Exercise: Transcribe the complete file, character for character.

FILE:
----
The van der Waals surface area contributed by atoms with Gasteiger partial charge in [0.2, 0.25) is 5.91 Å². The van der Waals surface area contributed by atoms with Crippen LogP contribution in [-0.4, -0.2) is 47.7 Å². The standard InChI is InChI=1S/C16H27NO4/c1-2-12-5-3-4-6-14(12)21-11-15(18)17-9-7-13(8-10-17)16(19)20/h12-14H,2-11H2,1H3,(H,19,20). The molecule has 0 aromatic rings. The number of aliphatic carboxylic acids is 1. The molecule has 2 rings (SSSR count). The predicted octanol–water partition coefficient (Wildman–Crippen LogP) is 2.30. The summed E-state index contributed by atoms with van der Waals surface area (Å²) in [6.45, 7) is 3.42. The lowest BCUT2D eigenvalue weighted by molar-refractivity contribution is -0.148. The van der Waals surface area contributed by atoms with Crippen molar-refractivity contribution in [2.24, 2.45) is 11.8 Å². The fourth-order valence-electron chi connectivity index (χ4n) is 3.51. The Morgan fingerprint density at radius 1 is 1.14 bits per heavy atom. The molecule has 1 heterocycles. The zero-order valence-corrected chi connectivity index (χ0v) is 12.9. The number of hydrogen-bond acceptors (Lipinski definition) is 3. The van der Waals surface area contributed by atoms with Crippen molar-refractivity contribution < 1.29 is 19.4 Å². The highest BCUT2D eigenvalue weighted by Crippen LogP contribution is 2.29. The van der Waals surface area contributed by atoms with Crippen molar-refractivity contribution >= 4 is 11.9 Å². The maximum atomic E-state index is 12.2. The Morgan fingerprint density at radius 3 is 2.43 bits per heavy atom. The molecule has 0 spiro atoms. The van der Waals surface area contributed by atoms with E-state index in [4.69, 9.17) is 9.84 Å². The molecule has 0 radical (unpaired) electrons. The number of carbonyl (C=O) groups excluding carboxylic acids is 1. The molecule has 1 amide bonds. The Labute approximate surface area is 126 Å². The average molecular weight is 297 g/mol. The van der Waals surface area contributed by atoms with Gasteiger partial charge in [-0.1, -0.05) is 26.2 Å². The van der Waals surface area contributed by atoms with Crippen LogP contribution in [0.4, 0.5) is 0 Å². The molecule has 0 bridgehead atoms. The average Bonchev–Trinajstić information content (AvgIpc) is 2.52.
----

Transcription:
The van der Waals surface area contributed by atoms with Gasteiger partial charge in [0.2, 0.25) is 5.91 Å². The van der Waals surface area contributed by atoms with Crippen LogP contribution in [-0.4, -0.2) is 47.7 Å². The standard InChI is InChI=1S/C16H27NO4/c1-2-12-5-3-4-6-14(12)21-11-15(18)17-9-7-13(8-10-17)16(19)20/h12-14H,2-11H2,1H3,(H,19,20). The molecule has 0 aromatic rings. The number of aliphatic carboxylic acids is 1. The molecule has 2 rings (SSSR count). The predicted octanol–water partition coefficient (Wildman–Crippen LogP) is 2.30. The summed E-state index contributed by atoms with van der Waals surface area (Å²) in [6.45, 7) is 3.42. The lowest BCUT2D eigenvalue weighted by molar-refractivity contribution is -0.148. The van der Waals surface area contributed by atoms with Crippen molar-refractivity contribution in [2.24, 2.45) is 11.8 Å². The fourth-order valence-electron chi connectivity index (χ4n) is 3.51. The Morgan fingerprint density at radius 1 is 1.14 bits per heavy atom. The molecule has 1 heterocycles. The zero-order valence-corrected chi connectivity index (χ0v) is 12.9. The number of hydrogen-bond acceptors (Lipinski definition) is 3. The van der Waals surface area contributed by atoms with Crippen molar-refractivity contribution < 1.29 is 19.4 Å². The highest BCUT2D eigenvalue weighted by Crippen LogP contribution is 2.29. The van der Waals surface area contributed by atoms with Crippen molar-refractivity contribution >= 4 is 11.9 Å². The maximum atomic E-state index is 12.2. The Morgan fingerprint density at radius 3 is 2.43 bits per heavy atom. The molecule has 0 spiro atoms. The van der Waals surface area contributed by atoms with E-state index in [4.69, 9.17) is 9.84 Å². The molecule has 0 radical (unpaired) electrons. The number of carbonyl (C=O) groups excluding carboxylic acids is 1. The molecule has 1 amide bonds. The Labute approximate surface area is 126 Å². The average molecular weight is 297 g/mol. The van der Waals surface area contributed by atoms with Gasteiger partial charge in [-0.1, -0.05) is 26.2 Å². The van der Waals surface area contributed by atoms with Crippen LogP contribution in [0.4, 0.5) is 0 Å². The molecule has 0 bridgehead atoms. The average Bonchev–Trinajstić information content (AvgIpc) is 2.52.